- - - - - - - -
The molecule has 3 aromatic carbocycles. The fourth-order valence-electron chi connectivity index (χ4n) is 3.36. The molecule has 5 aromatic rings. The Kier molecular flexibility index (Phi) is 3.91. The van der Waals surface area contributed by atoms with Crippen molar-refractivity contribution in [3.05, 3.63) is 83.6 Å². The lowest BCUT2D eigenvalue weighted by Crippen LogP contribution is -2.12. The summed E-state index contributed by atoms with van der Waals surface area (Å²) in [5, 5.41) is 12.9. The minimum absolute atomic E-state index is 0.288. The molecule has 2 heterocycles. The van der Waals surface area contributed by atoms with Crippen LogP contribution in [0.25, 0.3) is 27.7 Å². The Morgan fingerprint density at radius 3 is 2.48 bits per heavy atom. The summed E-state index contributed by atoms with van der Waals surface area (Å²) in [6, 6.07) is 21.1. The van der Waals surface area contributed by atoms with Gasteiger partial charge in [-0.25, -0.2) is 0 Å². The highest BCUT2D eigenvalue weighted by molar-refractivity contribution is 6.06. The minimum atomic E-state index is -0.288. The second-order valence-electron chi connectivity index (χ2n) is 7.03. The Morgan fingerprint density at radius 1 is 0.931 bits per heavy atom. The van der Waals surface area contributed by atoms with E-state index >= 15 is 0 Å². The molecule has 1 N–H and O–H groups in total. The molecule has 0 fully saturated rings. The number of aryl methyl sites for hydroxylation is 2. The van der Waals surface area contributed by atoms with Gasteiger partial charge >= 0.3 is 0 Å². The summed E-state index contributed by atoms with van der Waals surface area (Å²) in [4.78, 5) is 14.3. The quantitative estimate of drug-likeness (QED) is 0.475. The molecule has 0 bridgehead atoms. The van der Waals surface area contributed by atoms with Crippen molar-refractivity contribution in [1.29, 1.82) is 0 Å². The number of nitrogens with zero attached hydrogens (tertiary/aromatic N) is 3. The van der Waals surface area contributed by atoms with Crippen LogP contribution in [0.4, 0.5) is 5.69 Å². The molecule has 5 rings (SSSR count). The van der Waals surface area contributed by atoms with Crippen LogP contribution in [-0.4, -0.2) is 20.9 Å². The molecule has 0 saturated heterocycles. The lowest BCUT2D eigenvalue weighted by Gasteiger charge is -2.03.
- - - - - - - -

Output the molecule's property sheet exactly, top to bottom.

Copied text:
The molecule has 3 aromatic carbocycles. The fourth-order valence-electron chi connectivity index (χ4n) is 3.36. The molecule has 5 aromatic rings. The Kier molecular flexibility index (Phi) is 3.91. The van der Waals surface area contributed by atoms with Crippen molar-refractivity contribution in [3.05, 3.63) is 83.6 Å². The lowest BCUT2D eigenvalue weighted by Crippen LogP contribution is -2.12. The summed E-state index contributed by atoms with van der Waals surface area (Å²) in [5, 5.41) is 12.9. The minimum absolute atomic E-state index is 0.288. The molecule has 2 heterocycles. The van der Waals surface area contributed by atoms with Crippen LogP contribution in [0.25, 0.3) is 27.7 Å². The Morgan fingerprint density at radius 3 is 2.48 bits per heavy atom. The summed E-state index contributed by atoms with van der Waals surface area (Å²) in [6, 6.07) is 21.1. The van der Waals surface area contributed by atoms with Gasteiger partial charge in [-0.25, -0.2) is 0 Å². The highest BCUT2D eigenvalue weighted by molar-refractivity contribution is 6.06. The minimum atomic E-state index is -0.288. The second-order valence-electron chi connectivity index (χ2n) is 7.03. The Morgan fingerprint density at radius 1 is 0.931 bits per heavy atom. The van der Waals surface area contributed by atoms with E-state index >= 15 is 0 Å². The molecule has 1 N–H and O–H groups in total. The molecule has 0 fully saturated rings. The number of aryl methyl sites for hydroxylation is 2. The van der Waals surface area contributed by atoms with Gasteiger partial charge >= 0.3 is 0 Å². The summed E-state index contributed by atoms with van der Waals surface area (Å²) in [4.78, 5) is 14.3. The quantitative estimate of drug-likeness (QED) is 0.475. The molecule has 0 bridgehead atoms. The van der Waals surface area contributed by atoms with Crippen molar-refractivity contribution in [1.29, 1.82) is 0 Å². The number of nitrogens with zero attached hydrogens (tertiary/aromatic N) is 3. The van der Waals surface area contributed by atoms with Crippen LogP contribution in [0.4, 0.5) is 5.69 Å². The molecule has 5 rings (SSSR count). The van der Waals surface area contributed by atoms with Crippen LogP contribution in [-0.4, -0.2) is 20.9 Å². The molecule has 0 saturated heterocycles. The lowest BCUT2D eigenvalue weighted by Gasteiger charge is -2.03.